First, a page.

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SBJ/April 27 - May 3, 1998/No Topic Name
Has the fox trapped the mouse in L.A.?
Published April 27, 1998
In the war for dominance of the sports cable industry. Rupert Murdoch’s Fox Group has dealt a body blow to Disney’s ESPN by announcing it has bought or secured the rights to equity stakes in the three most popular professional sports teams in Los Angeles.
Less than a month after winning approval to buy the Dodgers, Fox Group has secured the rights to buy 40 percent of the Los Angeles Kings and a 10 percent stake in the Los Angeles Lakers.
Additionally, in partnership with Kings owners and Staples Center arena developers Ed Roski Jr. and Philip Anschutz, Fox and its cable broadcast partner, Liberty Media Corp, have obtained the rights to buy 40 percent of the new arena, which will house the Lakers, Kings, and Clippers when it opens in 1999.
"They have become, de facto, the official pro broadcaster of sports in Los Angeles," said Rick Burton, director of the Warsaw Sports Marketing Center at the University of Oregon’s College of Business. The move on the Los Angeles pro teams "says that Murdoch is really serious about his global sports play, " Burton added.
Neil Begley, senior media analyst at Moddy’s investor’s service, said the move to buy a piece of the Los Angeles teams is part of Fox’s strategy to lock up broadcasting rights to regional favorites in markets where it has its regional network. Fox, with its partner Liberty Media, operates 22 regional networks that broadcast pro and college sports in the 25 largest markets in the country.
Bryan Burns, ESPN vice president of distribution and development, said he has heard plenty about a competition between ESPN and Fox and "everyone seems to be focused on that but us." Despite Fox’s recent Los Angeles deal, he said, "We call ourselves the worldwide leader in sports and we are."
Begley said that while ESPN still wins one numbers game – it reaches 74 million homes vs. 55 million for Fox – Fox has won the advantage long term by signing exclusive agreements with nearly 70 teams for local broadcast rights.
Analysts said that the Los Angeles move by Fox could not have come at a much worse time for ESPN, which is gearing up to launch its first regional sports channel – ESPN West – in Nevada, Hawaii and Southern California in October.
"ESPN West?" said Jeff Shell, chief financial officer of Fox/Liberty Networks, which owns and operates the regional sports channels. "We actually call it ESPN Orange County over here," he said.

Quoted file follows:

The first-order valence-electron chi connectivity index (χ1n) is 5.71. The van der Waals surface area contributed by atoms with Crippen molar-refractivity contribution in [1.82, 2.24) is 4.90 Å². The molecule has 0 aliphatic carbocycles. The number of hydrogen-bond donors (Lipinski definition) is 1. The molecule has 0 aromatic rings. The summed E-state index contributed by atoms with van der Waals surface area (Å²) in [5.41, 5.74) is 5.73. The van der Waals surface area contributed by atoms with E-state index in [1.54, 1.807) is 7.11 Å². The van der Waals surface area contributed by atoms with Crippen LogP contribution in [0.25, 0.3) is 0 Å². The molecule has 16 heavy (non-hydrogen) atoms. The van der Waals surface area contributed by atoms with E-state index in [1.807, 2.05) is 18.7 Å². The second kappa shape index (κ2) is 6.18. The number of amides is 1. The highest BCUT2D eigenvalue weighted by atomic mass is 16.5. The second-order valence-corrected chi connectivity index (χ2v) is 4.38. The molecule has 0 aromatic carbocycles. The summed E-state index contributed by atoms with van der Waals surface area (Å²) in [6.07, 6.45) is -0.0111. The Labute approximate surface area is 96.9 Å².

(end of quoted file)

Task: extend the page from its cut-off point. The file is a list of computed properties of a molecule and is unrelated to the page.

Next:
While ESPN West has the rights to broadcast the California Angels and the Mighty Ducks – both Disney-owned teams based in Orange County – Shell noted that "we have the Lakers, Kings, Dodgers, Clippers and Pac-10 teams" signed to long-term contracts. Those relationships have been solidified by Fox’s deal to buy minority stakes in the Lakers and Kings.
While the agreement does not preclude ESPN from bidding on future broadcast contracts, analysts say it would be hard for ESPN to compete with Fox. If Fox owns 40 percent of the Kings, "ESPN would be at a 40 percent disadvantage to Fox in a bidding war" for those broadcast rights, said Neal Pilson, former president of CBS Sports.
Shell said that Fox’s lineup in Los Angeles is a mirror of its programming in other cities across the United States. In New York, Fox/Liberty owns a 40 percent interest in the Rangers and Knicks and in Madison Square Garden. In other major cities, Fox does not own a stake in the teams but has long-term contracts with regional favorites, he said.
"We believe that regional sports marketing is the way to go," Shell said. Building a network of regional channels is more "powerful" than building a national network, he said because " you will always watch your home team."
As for ESPN and its parent Disney, analysts advise that the two should get aggressive – and soon.
"Fox stepping up with the Lakers and Kings deal is part of a worldwide competition to outflank Disney," Pilson said.
He added that if he were running Disney, "I would start thinking about buying the Yankees."